The other assumption was around how generations use their phones—and the camera in particular. It was interesting to clearly see how the different generations use phones. The younger you are, the more the phone has become so intrinsic and multi-purpose.

Younger generations take pictures of recipes and parking spots, take selfies and research products they like, but also manage medications and loyalty cards. Older generations mostly use the phone to make calls and take traditional photos. The mobile phone and camera may become part of marketing moving forward.

AEG: The survey portion of the research asked people about privacy. What did that question uncover?

GM: It was interesting to see how millennials and Gen Xers are becoming so much more privacy-aware and even more so if they have children.

We continue to see people focusing on the utility and benefits they get from being online, versus their concern about privacy. People don’t seem to be leaving platforms in droves, but the data does show that older people are more concerned. As privacy continues to be in the news, it’ll be interesting to see if consumers become more cautious or whether marketers need to do a better job of communicating the benefits.

We’re seeing a balance between personalization and unique experiences versus having too much data about me. And what’s that balance? And how can that be transparent and valuable to the consumer? It’s about a fair value exchange in a consumer’s mind; it has to be transparent and seen as valuable, and then it becomes a positive relationship for both.

AEG: Now, to put the research into action, what advice do you have for preparing your brand for the future? Do you recommend adapting to Gen Z’s preferences?

GM: I think two key things come through.

One: the generations do influence each other. So, if you have a core age group that is your primary customer group, recognize that if there are younger people in the house, they may be more tech advanced. As an example, boomers still favor traditional TV, but millennials favor streaming. Gen Xers are in the middle, they prefer streaming if they have kids but TV if they don’t. Be sure to take a look at everyone in the house and see if that have any impact on your marketing plan.

Two: each generation has its own preferences and nuances. Millennials are more of a “me” generation, but Gen Zers seem to be more altruistic and care about a brand’s affiliation with causes. However, as each generation ages, certain milestones and life stages are consistent in impacting spending behavior. With growing careers, buying homes and having families, we see younger generations care about similar things as the previous generations.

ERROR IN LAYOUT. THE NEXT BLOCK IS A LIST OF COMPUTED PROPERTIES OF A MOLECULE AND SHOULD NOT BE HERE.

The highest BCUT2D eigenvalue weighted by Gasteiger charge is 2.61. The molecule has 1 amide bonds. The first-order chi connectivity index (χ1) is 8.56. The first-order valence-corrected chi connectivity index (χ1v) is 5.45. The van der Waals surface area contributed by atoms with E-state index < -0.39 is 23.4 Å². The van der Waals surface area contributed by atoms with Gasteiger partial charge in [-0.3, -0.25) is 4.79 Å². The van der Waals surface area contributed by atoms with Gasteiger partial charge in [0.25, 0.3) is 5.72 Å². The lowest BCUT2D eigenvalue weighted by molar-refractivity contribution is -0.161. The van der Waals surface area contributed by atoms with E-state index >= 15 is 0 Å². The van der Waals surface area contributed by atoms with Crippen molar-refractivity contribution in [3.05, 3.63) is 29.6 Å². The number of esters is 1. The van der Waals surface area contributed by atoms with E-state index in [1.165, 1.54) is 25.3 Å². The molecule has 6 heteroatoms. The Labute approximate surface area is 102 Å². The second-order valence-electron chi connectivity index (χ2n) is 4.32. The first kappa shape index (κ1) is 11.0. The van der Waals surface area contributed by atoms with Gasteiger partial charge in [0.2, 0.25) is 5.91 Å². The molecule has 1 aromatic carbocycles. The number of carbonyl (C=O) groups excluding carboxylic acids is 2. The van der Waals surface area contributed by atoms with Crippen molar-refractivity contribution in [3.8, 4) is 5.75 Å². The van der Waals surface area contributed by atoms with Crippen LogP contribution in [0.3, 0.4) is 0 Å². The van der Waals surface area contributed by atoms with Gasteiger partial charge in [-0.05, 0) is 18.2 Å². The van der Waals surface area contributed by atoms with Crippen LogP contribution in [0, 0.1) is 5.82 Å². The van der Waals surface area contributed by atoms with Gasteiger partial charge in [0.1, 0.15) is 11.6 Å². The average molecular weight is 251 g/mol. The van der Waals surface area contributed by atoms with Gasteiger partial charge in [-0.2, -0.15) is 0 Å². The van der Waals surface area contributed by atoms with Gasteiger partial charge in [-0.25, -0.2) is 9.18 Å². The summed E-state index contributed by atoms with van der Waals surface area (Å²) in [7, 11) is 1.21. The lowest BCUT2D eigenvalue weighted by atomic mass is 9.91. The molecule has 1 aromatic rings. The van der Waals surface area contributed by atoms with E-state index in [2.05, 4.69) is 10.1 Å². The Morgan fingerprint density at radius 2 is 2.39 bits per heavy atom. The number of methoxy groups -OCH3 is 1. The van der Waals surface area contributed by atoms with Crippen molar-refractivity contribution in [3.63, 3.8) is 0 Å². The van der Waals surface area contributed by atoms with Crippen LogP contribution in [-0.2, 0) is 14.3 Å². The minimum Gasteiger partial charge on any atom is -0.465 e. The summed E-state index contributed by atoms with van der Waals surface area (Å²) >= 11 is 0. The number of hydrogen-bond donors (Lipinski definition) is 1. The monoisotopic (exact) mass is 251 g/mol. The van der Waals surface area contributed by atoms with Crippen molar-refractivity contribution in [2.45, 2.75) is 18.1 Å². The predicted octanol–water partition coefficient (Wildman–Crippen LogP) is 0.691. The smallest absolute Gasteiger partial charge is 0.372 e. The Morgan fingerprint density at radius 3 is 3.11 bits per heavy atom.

It’s the same that we saw with our millennials research: don’t forget that as they age—there’s generational differences for sure—but there are also life stages that are consistent and behavior mirrors that stage.

With millennials, once they improved jobs, got married and had kids, their behavior wasn’t as different as one thought. They actually spent and behaved more like older generations because of their life stage. As people age, some things will stay the same (in terms of needs and expectations). According to our research, the life stage is equally as important as generation.

And part of moving through life stages is that eventually, we have more solid careers and make more money. Don’t forget about the impressive spending power of Gen X and the boomers.

So instead of always trying to adapt to the next generation and focusing on what makes them unique, first look at your primary customers and what you need to know about them. Trying to attract new generations is important, but you can’t forget your core. You need to first really understand who your customer is (perceived vs. actual consumers). Then, who is your next best prospect?

AEG: Finally, one of the takeaways from the report was to capitalize on those Gen Z who are spending now. How can brands do better at that?

GM: Well, Epsilon has access to the most transactional data for marketing purposes. We are able to identify consumers who have and are spending—or those with the highest potential for your brand—and can help reach them in any channel.

In addition, with household demographic data, we can identify these young Gen Zers – whether they are under 18. Marketers should focus on the parents who may actually make the transaction but are influenced by their children. Or older Gen Zers who have their first jobs and have their own money to spend.


To learn more about the findings and how to adjust your marketing strategies to effectively reach across generations, download the full report.